Boss Lady

11 tips for becoming a LinkedIn power user


LinkedIn appears to be a pretty intuitive platform when you first sign up, but if you’re serious about using the professional networking site to meaningfully develop your career then it requires a bit more thought than maintaining your regular social profiles.

While some of the recommended improvements are cosmetic and some are about building deeper relationships, what they all have in common is the intent to make you look professional, engaged, and unique.

Here’s eleven steps you can take elevate yourself to the level of LinkedIn power user!

1. Choose your own URL

A thirty-second exercise that will immediately make your public profile look more professional is to get rid of the random web address that LinkedIn has given you, and switch it up for

Just head to and look for ‘Edit public profile URL’ on the right-hand side – it’s easier than you would imagine.

2. Improve your profile picture

Your photo is the first truly personal touch that your profile viewers will see, so it’s worth asking a friend to take a purpose-made headshot for you.

It doesn’t have to be too cold or serious, but it’s important to convey the right balance of approachability and professionalism. Dress smart, find a pleasant background, and don’t forget to smile!

3. Add your location

Around one-third of recruiters use the location field to hone in on potential applicants. It’s a big time-saver for HR people who don’t want to waste hours contacting bright prospects who turn out to be situated in another city or country. So get to the top of the search results by going to your profile page, clicking the Edit icon, and adding your country and postcode.

4. Spruce up your headline

Your headline should say not just what you do, but how you do it – and where you want to go. Think about how you would like to introduce yourself to your dream boss if you met them in person, and try to get that initial energy into your headline.

5. Get the key information into your summary

This is a chance to get across the major milestones of your education and career to date, with a couple of anecdotes or details that show why you’re special. Don’t forget to break it into paragraphs and get it proofread to ensure you keep the readers’ attention.

6. Sign up to groups

Groups are where you start building relationships that are more meaningful than simple Connections. Head to the Work menu, then Groups, then Discover Groups, to start finding interesting forums in your field. It’s better than leaving the networking process to chance.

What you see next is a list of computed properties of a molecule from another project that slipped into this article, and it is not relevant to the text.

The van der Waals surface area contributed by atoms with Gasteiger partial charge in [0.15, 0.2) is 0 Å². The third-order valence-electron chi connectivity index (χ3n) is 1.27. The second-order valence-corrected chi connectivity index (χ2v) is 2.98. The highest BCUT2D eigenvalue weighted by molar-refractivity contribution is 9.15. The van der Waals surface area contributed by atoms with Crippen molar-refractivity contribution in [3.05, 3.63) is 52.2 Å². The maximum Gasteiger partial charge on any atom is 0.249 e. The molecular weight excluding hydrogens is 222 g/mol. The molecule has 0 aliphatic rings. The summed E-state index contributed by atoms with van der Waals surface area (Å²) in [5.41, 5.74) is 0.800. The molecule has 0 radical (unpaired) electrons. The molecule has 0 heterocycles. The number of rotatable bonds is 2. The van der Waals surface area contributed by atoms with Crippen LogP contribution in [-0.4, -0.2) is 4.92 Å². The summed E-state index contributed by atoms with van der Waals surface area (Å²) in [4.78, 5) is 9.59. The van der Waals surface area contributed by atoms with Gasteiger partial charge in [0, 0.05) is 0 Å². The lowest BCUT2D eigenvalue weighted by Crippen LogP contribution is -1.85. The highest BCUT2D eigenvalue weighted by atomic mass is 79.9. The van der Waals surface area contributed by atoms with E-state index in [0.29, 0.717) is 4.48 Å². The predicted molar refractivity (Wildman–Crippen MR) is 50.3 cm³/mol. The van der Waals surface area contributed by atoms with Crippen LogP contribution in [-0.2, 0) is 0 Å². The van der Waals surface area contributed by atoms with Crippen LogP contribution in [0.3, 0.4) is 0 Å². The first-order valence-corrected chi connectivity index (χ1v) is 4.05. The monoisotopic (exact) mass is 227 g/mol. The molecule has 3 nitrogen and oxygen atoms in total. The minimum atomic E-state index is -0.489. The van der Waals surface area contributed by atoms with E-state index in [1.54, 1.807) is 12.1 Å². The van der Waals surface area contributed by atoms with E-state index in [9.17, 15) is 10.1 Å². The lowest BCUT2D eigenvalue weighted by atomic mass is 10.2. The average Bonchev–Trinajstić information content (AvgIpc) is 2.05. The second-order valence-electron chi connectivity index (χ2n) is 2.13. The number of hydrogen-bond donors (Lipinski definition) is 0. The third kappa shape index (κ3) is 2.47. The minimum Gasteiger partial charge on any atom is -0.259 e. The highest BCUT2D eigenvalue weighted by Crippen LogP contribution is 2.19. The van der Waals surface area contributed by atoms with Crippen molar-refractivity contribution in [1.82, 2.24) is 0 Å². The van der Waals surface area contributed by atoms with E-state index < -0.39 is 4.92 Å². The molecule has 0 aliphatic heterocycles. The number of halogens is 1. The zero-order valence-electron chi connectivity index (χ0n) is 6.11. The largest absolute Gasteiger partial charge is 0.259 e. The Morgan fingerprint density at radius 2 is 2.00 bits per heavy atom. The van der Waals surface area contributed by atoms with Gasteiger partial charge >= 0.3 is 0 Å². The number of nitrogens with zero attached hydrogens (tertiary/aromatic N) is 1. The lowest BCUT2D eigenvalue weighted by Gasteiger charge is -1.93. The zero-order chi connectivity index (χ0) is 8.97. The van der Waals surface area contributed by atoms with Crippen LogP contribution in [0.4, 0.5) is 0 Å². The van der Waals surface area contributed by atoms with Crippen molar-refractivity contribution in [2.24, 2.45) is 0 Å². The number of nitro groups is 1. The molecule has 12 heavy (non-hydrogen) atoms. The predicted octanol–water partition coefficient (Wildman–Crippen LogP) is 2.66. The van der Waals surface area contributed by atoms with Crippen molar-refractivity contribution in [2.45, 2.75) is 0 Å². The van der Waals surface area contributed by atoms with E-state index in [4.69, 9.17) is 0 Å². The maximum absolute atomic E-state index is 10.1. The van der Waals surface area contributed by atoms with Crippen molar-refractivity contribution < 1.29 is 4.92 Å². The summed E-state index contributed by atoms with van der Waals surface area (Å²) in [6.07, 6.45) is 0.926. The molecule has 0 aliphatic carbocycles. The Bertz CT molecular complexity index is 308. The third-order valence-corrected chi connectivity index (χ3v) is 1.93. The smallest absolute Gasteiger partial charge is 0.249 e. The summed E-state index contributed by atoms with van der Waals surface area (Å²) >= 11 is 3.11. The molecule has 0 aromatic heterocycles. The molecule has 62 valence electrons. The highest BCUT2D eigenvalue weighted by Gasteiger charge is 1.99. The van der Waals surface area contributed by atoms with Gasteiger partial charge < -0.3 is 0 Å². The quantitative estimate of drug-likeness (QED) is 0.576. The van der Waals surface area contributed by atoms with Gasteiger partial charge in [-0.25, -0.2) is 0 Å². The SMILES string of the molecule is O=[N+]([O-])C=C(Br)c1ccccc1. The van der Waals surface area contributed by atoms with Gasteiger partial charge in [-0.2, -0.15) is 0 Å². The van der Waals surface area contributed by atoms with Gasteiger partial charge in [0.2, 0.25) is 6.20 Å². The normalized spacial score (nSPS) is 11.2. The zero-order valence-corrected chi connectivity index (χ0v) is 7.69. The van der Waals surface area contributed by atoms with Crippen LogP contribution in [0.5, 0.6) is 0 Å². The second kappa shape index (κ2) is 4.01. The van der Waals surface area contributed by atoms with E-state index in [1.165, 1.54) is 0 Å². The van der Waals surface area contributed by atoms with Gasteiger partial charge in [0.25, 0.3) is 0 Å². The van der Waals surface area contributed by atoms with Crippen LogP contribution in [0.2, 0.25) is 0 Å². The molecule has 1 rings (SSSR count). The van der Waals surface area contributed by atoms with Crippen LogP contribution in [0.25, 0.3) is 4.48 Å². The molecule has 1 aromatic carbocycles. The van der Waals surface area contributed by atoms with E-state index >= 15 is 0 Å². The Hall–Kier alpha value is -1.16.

7. Click ‘Accept’ on incoming requests

Connections are more important on LinkedIn than on Facebook. Build your network from people you know and from other professionals who show an interest, and you never know from where the next opportunity will arise.

8. Add your skills

It’s great to connect with people on LinkedIn, but it’s a big place – and sometimes folk need a bit more to go on before reaching out to you. Add at least five skills to your profile so recruiters can see what you’re capable of at a glance.

9. Get recommended

On the internet, nobody knows you’re not a dog – so it’s worth getting a stamp of approval from those you’ve worked with, to show your resume isn’t all just bluster! Just head to the profile of someone you think you’ve impressed, click More, and ask for a recommendation.

10. Add keywords

Keywords are the SEO of LinkedIn. Don’t beat about the bush: be direct and precise about your skills and experience, and make sure to integrate words that describe each aspect of your skill-set into your profile.

11. Get heard

There are millions of profiles out there, but a small proportion of professionals are actively promoting themselves by sharing their knowledge and ideas. Publish short, well-written posts about what you do, and readers that find your thoughts valuable will share them with their networks and get your name out there, way beyond your original reach.

11 tips for becoming a LinkedIn power user

About John Cole

John writes on behalf of NeoMam Studios. A digital nomad specializing in leadership, digital media, and personal growth topics, his passions include world cinema and biscuits. A native Englishman, he is always on the move, but can most commonly be spotted in the UK, Norway, and the Balkans.

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